“I became immediately interested in working for your company when I read in the job post the types of content that you need. Long and short form blogs, email and website copy, product reviews, and technical papers. These are my strongest points as a content writer. As required by your post, everything will be keyword optimized, well-researched, and referenced accordingly.”

Architect

Question: “Why do you want to work here?”

Answer:

“I’ve always wanted to work for Matterson and Associates. I’ve admired the projects the firm has built since I was a college student majoring in Architecture. My favorites were Trident Tower, the Paramount, and the amazing Sunset View Apartments at downtown. At the very least, working for your firm will be a great learning experience. Although I remain confident that I will be able to contribute to your future projects.”

Restaurant Manager

Question: “Why do you want to work here?”

Answer:

“Gillespie is an institution in the restaurant industry. Like many, I love your food but I’ve also kept track of the growth of the restaurant over the years. I have eaten at the Mercato, Longville, Ayala, and Brentwood outlets. You have put up more than 50 outlets and have continued to maintain the excellent quality of the food and its service. I would be honored to be given the opportunity to manage the Longville branch, grow as a manager, and contribute to your success.”

Conclusion

If you want to get the job, you have to change your mindset. It’s not just about you. There are 2 parties in the job hiring process: you and the employer/company. While you know your goals, objectives, skills, and value proposition by heart, the same should be said about your prospective employer.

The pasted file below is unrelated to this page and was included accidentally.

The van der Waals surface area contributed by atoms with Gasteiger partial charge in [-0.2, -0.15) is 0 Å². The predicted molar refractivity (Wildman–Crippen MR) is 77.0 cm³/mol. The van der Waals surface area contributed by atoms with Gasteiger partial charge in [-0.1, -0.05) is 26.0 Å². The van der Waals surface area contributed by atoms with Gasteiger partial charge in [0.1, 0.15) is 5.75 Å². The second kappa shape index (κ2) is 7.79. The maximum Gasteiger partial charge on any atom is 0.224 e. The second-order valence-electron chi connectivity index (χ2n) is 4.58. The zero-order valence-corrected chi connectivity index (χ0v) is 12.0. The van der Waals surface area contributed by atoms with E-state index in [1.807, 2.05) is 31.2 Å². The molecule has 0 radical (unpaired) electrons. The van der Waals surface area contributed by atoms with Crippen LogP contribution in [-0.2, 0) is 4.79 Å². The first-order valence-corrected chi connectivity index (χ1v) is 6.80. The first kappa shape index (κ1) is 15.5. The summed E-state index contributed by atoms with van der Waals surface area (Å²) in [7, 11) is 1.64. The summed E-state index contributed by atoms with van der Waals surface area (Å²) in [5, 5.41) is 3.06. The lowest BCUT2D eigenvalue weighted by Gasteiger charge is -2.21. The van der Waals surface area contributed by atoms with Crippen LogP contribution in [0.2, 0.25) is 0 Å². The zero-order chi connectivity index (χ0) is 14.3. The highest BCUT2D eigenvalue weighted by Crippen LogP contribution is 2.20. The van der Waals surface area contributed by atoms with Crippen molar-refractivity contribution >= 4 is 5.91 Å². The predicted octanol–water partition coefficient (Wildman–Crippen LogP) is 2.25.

Human Resources are not just interested in hiring the right people for the job. They want to hire the right-fit people for the job. The term “the best talent in the industry” does not only pertain to technical and fundamental skills.

Companies want people who are right-fit or those who best fit their organizational culture. Technical and fundamental proficiencies fall under hard skills. In addition to hard skills, Hiring Managers are also evaluating soft skills – the behavioral attributes that best define a candidate’s personality or approach to work.

Hard skills can be learned. However, soft skills are the materials that comprise the person since birth. A person’s behavioral attributes are a product of his/her social circles and life experiences.

A company can hire the person with the highest achievements in education and in his/her professional career. Consequently, if the person has a destructive personality, he/she will be detrimental to the entire organization by infecting the culture with contradictory values.

As you have read, the question “Why do you want to work with us?” seeks to uncover the deeper layers of the job candidate.

The answer is not just about having a job, which is obvious. The job interviewer will not want to hear that. On average, there are 250 applicants for every job that is advertised. All of them need a job. There is one difference, however.

Motivation.

The job interviewer wants to know your motivation behind the job.

  • How much do you want it?
  • What are you willing to do to get it?
  • Why should the company hire you and not another one from the 249 other applicants?

Companies by definition are “living entities”. It has a personality; a set of values that are encapsulated by the company’s founders, directors, and key officers. A company has its own achievements, plans, and schedules to help it accomplish those specific goals and objectives.

That is why a “one size fits all” approach does not work. You have to treat each prospective employer differently by customizing or personalizing your approach to getting the job.

The job interview is not just the Interviewer learning key information about you. It is also the interviewer finding out what you know of the company.